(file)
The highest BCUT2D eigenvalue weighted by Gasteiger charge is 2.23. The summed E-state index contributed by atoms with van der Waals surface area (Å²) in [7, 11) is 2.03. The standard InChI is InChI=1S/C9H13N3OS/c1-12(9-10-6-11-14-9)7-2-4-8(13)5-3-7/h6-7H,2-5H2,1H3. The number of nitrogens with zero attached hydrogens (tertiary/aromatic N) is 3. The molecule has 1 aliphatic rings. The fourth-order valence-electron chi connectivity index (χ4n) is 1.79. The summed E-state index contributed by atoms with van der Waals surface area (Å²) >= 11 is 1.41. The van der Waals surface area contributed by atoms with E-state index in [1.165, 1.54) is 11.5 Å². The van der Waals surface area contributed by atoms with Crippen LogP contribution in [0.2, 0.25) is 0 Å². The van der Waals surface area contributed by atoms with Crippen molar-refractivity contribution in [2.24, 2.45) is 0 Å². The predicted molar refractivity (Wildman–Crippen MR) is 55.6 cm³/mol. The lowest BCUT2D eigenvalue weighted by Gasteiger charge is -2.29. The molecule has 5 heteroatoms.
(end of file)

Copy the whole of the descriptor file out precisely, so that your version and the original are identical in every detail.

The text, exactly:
The highest BCUT2D eigenvalue weighted by Gasteiger charge is 2.23. The summed E-state index contributed by atoms with van der Waals surface area (Å²) in [7, 11) is 2.03. The standard InChI is InChI=1S/C9H13N3OS/c1-12(9-10-6-11-14-9)7-2-4-8(13)5-3-7/h6-7H,2-5H2,1H3. The number of nitrogens with zero attached hydrogens (tertiary/aromatic N) is 3. The molecule has 1 aliphatic rings. The fourth-order valence-electron chi connectivity index (χ4n) is 1.79. The summed E-state index contributed by atoms with van der Waals surface area (Å²) >= 11 is 1.41. The van der Waals surface area contributed by atoms with E-state index in [1.165, 1.54) is 11.5 Å². The van der Waals surface area contributed by atoms with Crippen LogP contribution in [0.2, 0.25) is 0 Å². The van der Waals surface area contributed by atoms with Crippen molar-refractivity contribution in [2.24, 2.45) is 0 Å². The predicted molar refractivity (Wildman–Crippen MR) is 55.6 cm³/mol. The lowest BCUT2D eigenvalue weighted by Gasteiger charge is -2.29. The molecule has 5 heteroatoms.